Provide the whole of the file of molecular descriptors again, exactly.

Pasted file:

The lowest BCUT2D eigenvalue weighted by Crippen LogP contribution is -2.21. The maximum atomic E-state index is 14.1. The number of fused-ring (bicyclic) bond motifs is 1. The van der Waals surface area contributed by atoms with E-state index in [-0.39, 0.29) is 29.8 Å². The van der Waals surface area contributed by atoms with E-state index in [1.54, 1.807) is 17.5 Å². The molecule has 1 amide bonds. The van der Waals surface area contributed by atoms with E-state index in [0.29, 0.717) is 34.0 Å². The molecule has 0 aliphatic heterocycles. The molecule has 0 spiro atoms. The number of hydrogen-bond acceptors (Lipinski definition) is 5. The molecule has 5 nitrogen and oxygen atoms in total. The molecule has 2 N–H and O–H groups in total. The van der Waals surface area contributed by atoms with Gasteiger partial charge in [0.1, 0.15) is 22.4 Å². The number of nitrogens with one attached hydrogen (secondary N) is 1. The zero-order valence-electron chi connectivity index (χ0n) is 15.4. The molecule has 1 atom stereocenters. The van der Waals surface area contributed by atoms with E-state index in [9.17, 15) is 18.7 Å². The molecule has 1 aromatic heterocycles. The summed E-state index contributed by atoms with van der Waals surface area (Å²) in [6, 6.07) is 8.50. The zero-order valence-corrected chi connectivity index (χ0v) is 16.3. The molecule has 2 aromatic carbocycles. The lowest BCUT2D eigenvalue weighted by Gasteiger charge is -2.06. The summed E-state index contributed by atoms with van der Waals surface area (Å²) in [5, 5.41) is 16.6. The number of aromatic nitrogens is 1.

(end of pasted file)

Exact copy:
The lowest BCUT2D eigenvalue weighted by Crippen LogP contribution is -2.21. The maximum atomic E-state index is 14.1. The number of fused-ring (bicyclic) bond motifs is 1. The van der Waals surface area contributed by atoms with E-state index in [-0.39, 0.29) is 29.8 Å². The van der Waals surface area contributed by atoms with E-state index in [1.54, 1.807) is 17.5 Å². The molecule has 1 amide bonds. The van der Waals surface area contributed by atoms with E-state index in [0.29, 0.717) is 34.0 Å². The molecule has 0 aliphatic heterocycles. The molecule has 0 spiro atoms. The number of hydrogen-bond acceptors (Lipinski definition) is 5. The molecule has 5 nitrogen and oxygen atoms in total. The molecule has 2 N–H and O–H groups in total. The van der Waals surface area contributed by atoms with Gasteiger partial charge in [0.1, 0.15) is 22.4 Å². The number of nitrogens with one attached hydrogen (secondary N) is 1. The zero-order valence-electron chi connectivity index (χ0n) is 15.4. The molecule has 1 atom stereocenters. The van der Waals surface area contributed by atoms with E-state index in [9.17, 15) is 18.7 Å². The molecule has 1 aromatic heterocycles. The summed E-state index contributed by atoms with van der Waals surface area (Å²) in [6, 6.07) is 8.50. The zero-order valence-corrected chi connectivity index (χ0v) is 16.3. The molecule has 2 aromatic carbocycles. The lowest BCUT2D eigenvalue weighted by Gasteiger charge is -2.06. The summed E-state index contributed by atoms with van der Waals surface area (Å²) in [5, 5.41) is 16.6. The number of aromatic nitrogens is 1.